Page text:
Governors Island is a little gem of an island (172 acres) sitting just 800 yards off the tip of Manhattan at the mouth of the East River. For nearly 200 years it served as a military base and was closed to the public.
By Jan Kelsey
Governors Island is a little gem of an island (172 acres) sitting just 800 yards off the tip of Manhattan at the mouth of the East River. For nearly 200 years it served as a military base and was closed to the public. In 2003, 150 acres were sold to the people of New York, and the Historic District consisting of the remaining 22 acres became the Governors Island National Monument under the management of the National Parks Service. My husband and I were fortunate enough to live on Governors Island for almost three years while he served in the Coast Guard in the 1970s.
Finally overcome by curiosity tinged with nostalgia, we decided to visit the island and see what was going on there after all these years.
Governors Island is open every weekend and Monday holiday during the summer (Memorial Day weekend through September 30) from 10 a.m.-7 p.m. The National Monument is open for guided tours Wednesday, Thursday, and Friday all summer. We decided to visit on a weekend so that we could wander the entire island and explore our old haunts. The island is only accessible by ferry from either Manhattan or Brooklyn. No cars are permitted on the island these days. We headed down to the tip of Manhattan to catch the ferry at the Battery Maritime Building, slip #7 adjacent to the Staten Island ferry terminal. So far it all seemed very familiar, except for the absence of the Shore Patrol. The seven-minute ferry ride brought us to the island oasis in the harbor.
Today, Governors Island offers visitors fresh sea air, unparalleled views of Manhattan and the Statue of Liberty; family activities; extensive picnic grounds; a variety of food vendors; bicycle rentals, and walking (2.2-mile waterfront promenade around the island). There are changing art exhibits, programs sponsored by Cooper-Hewitt National Design Museum and concerts throughout the season. For one weekend each August, Governors Island returns to 1863 with a Civil War encampment of living historians, dressed in Civil War uniforms and acting out scenes from a typical day in the life for soldiers and their families of the garrison stationed on the island.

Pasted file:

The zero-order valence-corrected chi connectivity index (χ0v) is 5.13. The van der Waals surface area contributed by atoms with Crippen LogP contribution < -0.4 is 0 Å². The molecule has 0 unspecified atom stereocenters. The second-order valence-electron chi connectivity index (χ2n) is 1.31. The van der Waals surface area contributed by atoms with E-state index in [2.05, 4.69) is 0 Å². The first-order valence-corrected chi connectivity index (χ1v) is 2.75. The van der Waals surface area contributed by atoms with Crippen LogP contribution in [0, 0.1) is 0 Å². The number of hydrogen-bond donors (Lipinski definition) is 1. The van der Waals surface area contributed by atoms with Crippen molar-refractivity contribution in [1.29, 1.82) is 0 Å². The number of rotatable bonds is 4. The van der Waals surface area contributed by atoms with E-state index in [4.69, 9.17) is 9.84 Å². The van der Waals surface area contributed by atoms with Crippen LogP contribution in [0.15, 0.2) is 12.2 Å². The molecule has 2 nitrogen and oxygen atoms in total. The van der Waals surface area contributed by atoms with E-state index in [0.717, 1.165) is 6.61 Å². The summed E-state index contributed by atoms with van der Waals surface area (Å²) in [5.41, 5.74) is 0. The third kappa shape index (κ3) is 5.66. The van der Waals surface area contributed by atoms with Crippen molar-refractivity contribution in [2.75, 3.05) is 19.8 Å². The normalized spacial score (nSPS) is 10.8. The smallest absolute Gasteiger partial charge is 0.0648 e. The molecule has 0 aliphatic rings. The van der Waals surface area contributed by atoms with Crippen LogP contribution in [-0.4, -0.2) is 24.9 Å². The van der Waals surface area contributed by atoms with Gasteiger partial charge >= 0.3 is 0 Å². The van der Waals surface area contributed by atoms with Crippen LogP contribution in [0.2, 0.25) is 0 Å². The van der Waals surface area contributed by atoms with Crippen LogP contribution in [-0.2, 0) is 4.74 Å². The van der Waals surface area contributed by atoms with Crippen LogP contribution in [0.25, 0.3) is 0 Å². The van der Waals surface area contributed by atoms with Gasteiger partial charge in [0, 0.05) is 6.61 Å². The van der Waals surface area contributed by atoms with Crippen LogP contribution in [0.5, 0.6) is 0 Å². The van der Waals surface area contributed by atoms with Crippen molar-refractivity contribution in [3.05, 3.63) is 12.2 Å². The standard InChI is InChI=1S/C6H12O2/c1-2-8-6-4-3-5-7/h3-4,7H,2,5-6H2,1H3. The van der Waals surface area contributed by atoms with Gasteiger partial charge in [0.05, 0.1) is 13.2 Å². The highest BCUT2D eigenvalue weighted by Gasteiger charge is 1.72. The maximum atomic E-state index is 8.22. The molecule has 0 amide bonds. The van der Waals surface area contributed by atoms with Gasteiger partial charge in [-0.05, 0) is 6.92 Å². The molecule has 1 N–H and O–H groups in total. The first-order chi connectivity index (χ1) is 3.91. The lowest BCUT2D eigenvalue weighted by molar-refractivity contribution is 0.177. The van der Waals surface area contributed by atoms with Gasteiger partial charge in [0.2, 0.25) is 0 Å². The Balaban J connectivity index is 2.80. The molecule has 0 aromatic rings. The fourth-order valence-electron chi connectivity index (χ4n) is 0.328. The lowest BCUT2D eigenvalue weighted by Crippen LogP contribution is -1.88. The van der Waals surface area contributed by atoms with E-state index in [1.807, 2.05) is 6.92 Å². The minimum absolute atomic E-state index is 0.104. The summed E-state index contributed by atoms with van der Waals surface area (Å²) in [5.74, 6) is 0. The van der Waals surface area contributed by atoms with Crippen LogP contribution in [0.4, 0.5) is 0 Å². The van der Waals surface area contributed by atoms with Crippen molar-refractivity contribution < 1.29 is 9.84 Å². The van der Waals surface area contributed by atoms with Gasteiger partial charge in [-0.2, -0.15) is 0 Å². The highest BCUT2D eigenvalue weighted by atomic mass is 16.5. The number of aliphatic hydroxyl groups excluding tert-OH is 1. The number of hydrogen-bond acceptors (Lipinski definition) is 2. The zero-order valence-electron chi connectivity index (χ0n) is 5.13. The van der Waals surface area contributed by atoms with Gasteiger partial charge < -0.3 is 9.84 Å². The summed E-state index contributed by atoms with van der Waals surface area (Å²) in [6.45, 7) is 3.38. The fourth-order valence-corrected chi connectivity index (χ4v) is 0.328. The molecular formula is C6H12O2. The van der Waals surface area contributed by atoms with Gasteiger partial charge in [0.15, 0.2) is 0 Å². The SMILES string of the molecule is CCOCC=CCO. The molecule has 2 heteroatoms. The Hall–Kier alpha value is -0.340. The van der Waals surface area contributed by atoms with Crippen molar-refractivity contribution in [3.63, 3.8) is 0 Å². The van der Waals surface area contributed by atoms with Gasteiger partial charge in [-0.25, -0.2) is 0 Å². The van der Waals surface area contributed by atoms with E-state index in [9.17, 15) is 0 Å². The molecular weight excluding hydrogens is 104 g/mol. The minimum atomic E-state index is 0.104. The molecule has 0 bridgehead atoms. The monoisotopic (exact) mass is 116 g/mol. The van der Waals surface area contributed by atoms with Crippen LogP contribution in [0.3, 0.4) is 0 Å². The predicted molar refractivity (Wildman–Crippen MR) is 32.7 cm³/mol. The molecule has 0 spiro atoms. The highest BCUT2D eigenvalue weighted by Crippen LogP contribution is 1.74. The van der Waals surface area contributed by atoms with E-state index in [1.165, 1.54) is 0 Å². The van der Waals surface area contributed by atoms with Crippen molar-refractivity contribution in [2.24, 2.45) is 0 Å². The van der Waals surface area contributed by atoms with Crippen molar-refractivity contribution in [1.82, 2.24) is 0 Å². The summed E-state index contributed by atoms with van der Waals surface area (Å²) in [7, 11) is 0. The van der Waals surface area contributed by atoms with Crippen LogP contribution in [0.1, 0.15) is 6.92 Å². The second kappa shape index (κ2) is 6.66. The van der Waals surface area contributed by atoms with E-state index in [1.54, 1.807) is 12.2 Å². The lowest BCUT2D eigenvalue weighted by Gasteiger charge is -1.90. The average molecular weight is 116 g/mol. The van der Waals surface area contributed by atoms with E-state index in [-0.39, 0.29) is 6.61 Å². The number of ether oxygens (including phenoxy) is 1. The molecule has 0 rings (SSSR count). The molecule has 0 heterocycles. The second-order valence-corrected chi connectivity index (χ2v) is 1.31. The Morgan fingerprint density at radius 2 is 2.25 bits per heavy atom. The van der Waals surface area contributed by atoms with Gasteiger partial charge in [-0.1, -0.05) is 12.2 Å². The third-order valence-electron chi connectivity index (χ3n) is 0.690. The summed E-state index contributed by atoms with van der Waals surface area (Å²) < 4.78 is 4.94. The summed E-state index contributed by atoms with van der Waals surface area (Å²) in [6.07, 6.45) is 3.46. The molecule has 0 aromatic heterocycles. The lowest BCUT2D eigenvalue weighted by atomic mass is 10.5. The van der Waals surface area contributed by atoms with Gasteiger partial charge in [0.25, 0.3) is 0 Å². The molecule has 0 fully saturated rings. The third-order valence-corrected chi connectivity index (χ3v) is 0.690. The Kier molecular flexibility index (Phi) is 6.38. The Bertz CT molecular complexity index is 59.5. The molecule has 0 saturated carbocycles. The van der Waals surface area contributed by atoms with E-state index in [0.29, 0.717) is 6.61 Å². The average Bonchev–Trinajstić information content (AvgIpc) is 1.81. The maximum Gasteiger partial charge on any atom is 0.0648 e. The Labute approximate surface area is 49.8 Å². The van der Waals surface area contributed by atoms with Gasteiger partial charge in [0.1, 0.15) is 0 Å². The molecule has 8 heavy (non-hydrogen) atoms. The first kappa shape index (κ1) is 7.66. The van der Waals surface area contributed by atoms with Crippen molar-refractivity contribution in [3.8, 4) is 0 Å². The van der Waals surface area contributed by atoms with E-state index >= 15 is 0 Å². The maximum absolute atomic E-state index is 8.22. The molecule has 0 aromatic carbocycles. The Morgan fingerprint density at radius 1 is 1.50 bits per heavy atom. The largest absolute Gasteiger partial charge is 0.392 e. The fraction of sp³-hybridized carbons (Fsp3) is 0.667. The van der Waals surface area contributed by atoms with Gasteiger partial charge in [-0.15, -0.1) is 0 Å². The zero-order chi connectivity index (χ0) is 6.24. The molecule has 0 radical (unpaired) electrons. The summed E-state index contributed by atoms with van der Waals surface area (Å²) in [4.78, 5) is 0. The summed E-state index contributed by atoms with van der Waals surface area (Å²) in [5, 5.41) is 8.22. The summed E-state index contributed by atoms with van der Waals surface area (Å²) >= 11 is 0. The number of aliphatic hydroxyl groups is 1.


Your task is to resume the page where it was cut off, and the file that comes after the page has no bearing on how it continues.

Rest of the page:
As we walked up from the ferry slip at Soissons Dock, we passed my husband’s old office in Building 109, the Captain of the Port, where he had been Hazardous Materials Officer monitoring all hazardous cargo passing through New York Harbor. Rather sad looking now — all closed up and unused.
We continued our walk toward Nolan Park, a group of large houses overlooking Buttermilk Channel and Brooklyn beyond built between 1840 and 1904 and used as senior officers’ housing both by the Army and the Coast Guard. Governors Island served as an Army base from 1794 to 1966 when it was turned over to the Coast Guard. For the next 30 years, it was the largest Coast Guard installation, housing and employing over 6,000 people.
Nolan Park contains one of the most notable structures in the Historic District, the Commanding Officer’s Quarters or Quarters 1. Originally built in 1843 in the Greek Revival style, it has undergone various renovations through the years until arriving at its Colonial Revival appearance. It is possible to tour the inside and see the well-proportioned rooms, wide floorboards, and interesting moldings. President Reagan and Soviet leader Mikhail Gorbachev met here during their December 1988 summit meeting on the island. Next-door is the Governor’s House, built in 1708 and so-named because it was the residence of several British Colonial Governors during the 18th century. It is from this that the island derives its name. Unfortunately this building, too, has been renovated extensively through the years.
Turning toward the center of the Historic District we approached Fort Jay. An earthen fort for the defense of New York Harbor was built on this site in 1776 by General Israel Putnam. The present five-pointed, star-shaped granite and brick fort named after John Jay was completed in 1808 as part of a coordinated system of harbor fortifications. The fort bristled with 100 cannon and was surrounded by a dry moat. When we lived on the island, the barracks inside the fort had been converted into townhouse apartments for junior officers. The open space south of the fort served as the post parade ground and, until the 1990s, a nine-hole golf course. Colonel’s Row, a series of 19th-century brick senior officers’ houses, lines the west side of the parade ground.